AN INTERESTING conversation for around the water cooler is “what makes a good corporate culture?”
It has been said that Australia hasn’t got much of a reputation for great workplaces.
Unlike North America, where the battle for the best-trained graduates and top-quality employees has grown to epic proportions, we Aussies tend to be more laid-back in attitude.
She’ll be right, mate: it will all work out in the end tended to be the mindset.
But that opinion is changing fast.
As Australia’s unemployment rate again dips toward 5 per cent, with a promise of an even tighter jobs market in WA in the months ahead, companies are refocusing on the importance of retaining existing staff.
If somebody leaves a job it costs a company far more to replace them and re-train another employee than it would have been to give the original worker better conditions – or even a pay rise.
But some of Australia’s employment problems run deep. Many employees feel they are working too hard; there is a lack of flexibility in the workplace and training and development is almost non-existent.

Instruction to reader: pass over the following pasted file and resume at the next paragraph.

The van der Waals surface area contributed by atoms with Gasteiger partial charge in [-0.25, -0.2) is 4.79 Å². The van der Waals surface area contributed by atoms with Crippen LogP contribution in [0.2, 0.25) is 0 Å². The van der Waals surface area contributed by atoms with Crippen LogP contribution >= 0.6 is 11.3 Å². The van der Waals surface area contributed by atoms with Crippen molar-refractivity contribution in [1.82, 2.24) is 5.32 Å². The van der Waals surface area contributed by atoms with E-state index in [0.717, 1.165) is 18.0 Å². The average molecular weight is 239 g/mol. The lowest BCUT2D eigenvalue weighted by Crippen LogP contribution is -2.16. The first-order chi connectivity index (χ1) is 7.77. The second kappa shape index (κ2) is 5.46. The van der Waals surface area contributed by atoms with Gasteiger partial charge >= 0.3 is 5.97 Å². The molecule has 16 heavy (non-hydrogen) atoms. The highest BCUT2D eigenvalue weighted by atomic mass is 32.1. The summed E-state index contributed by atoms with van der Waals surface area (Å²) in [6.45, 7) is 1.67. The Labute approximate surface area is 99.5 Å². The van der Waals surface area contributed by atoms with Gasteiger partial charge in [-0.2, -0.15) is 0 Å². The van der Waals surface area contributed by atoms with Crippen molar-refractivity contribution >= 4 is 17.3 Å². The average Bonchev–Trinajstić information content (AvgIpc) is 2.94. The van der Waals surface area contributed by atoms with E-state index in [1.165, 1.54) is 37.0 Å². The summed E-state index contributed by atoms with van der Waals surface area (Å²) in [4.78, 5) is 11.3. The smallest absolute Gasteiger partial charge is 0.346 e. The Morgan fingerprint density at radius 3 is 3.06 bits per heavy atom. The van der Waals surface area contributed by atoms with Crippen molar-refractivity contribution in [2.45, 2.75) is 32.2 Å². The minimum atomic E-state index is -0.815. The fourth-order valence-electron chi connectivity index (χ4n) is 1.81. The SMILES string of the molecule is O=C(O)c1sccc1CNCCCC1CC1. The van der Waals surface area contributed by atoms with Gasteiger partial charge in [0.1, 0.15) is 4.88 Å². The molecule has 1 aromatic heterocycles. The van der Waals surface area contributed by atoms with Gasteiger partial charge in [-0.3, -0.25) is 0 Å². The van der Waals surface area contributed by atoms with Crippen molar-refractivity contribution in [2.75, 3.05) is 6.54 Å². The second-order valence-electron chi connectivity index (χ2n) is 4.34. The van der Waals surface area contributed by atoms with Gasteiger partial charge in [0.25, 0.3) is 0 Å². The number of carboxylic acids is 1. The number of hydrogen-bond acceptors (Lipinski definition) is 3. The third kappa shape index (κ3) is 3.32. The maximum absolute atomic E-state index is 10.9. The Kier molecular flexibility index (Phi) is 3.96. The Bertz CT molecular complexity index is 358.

There is also a distinct lack of trust, with many employees feeling they are constantly being watched.
So, how do companies create a great place to work?
Research indicates the best firms foster a corporate culture where employees trust the people they work for; have pride in what they do and enjoy the people they work with.
So, how does your company fare? Do words like trust, pride and enjoyment carry any weight where you work?
If not, they had better be addressed – and soon – for employees are going to have plenty of other choices of where to work in Western Australia as the job market tightens.